Connect with nature, before it’s too late: UN expert

Connect with nature, before it’s too late: UN expert

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Dhaka – United Nations Special Rapporteur on human rights and the environment John H Knox has urged all States to do more to fulfill their existing obligations to protect the world’s biological diversity from extinction.
“Governments should ensure public information and participation in biodiversity-related decisions and provide access to effective remedies for its loss and degradation,” said the UN expert while speaking ahead of the World Environment Day that falls on Monday (June 5).

Nearly one-third of natural and mixed World Heritage sites reportedly suffer from illegal poaching, logging and fishing, which have driven endangered species to the brink of extinction and threatened the livelihoods and well-being of communities who depend on them, according to a message UNB received here from Geneva on Thursday.
John Knox said all should be alarmed at the accelerating loss of biodiversity on which healthy ecosystems depend. “We should also be fully aware that we cannot enjoy our basic human rights without a healthy environment.”
While the eyes of the international community are justifiably focused on the future of the Paris agreement on climate change, this year’s World Environment Day brings an opportunity to celebrate human being’s intimate relation with nature.
“We depend on healthy natural ecosystems for so much – nutrition, shelter, clothing, the very water we drink and the air we breathe. And yet, natural forest area continues to decline, marine ecosystems are increasingly under siege, and estimated populations of vertebrate animals have declined by more than half since 1970.”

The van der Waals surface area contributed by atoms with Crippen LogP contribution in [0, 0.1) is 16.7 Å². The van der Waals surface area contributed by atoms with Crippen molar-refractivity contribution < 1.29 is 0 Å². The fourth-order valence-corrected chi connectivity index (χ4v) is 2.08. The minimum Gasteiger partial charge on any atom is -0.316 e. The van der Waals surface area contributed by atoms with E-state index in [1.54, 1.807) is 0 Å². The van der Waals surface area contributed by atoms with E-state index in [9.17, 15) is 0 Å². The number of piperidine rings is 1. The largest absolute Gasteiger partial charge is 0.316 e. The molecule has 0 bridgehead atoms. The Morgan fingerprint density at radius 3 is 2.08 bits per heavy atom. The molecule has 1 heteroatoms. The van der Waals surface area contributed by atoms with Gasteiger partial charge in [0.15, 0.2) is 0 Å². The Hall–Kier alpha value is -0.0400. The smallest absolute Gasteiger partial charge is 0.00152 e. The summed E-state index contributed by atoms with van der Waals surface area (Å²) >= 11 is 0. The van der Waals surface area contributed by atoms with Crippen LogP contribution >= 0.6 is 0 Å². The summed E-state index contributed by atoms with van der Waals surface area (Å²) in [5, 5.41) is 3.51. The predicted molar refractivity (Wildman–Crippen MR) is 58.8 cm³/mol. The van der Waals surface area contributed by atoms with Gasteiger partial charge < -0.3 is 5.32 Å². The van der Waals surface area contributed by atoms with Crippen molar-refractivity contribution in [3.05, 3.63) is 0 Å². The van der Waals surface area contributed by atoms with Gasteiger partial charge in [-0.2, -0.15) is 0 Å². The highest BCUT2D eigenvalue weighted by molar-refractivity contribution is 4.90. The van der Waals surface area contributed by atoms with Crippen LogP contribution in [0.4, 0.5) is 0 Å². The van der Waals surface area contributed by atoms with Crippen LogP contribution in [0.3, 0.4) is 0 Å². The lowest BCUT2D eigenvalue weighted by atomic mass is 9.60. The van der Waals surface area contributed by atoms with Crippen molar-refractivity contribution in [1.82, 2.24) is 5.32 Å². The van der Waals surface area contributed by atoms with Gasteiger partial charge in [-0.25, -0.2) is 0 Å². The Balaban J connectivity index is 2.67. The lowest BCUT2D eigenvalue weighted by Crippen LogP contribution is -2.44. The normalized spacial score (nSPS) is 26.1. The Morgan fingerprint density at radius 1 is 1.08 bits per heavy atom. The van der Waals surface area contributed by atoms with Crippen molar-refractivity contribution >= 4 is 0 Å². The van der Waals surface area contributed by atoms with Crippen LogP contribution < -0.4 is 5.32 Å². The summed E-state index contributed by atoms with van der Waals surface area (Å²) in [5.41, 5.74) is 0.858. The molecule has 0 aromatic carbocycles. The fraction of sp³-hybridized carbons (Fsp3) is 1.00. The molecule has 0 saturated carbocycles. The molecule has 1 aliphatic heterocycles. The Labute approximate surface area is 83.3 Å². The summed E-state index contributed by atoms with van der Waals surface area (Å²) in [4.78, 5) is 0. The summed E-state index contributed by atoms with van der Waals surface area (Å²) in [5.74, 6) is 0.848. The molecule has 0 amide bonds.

He said many scientists fear that the world at the outset of the sixth global extinction of species, the first in over 60 million years.
The UN expert said States have reached agreements to combat the causes of biodiversity loss, which include habitat destruction, over-exploitation, poaching, pollution and climate change. “But the same States are woefully failing to meet their commitments to reverse these disturbing trends.”
The extinction of species and the loss of microbial diversity undermine rights to life and health by destroying potential sources for new medicines and weakening human immunity.
Park rangers, indigenous peoples and others who put their lives on the line to safeguard natural ecosystems should be recognised as human rights defenders and protected, said the UN expert.
He said the World Environment Day is an opportunity to appreciate nature’s beauty and its importance to humanity.
“For us to truly connect to it, we must collectively encourage our Governments to fulfill their legal obligations to protect the Earth, its biodiversity and those who defend it from harm.” -UNB

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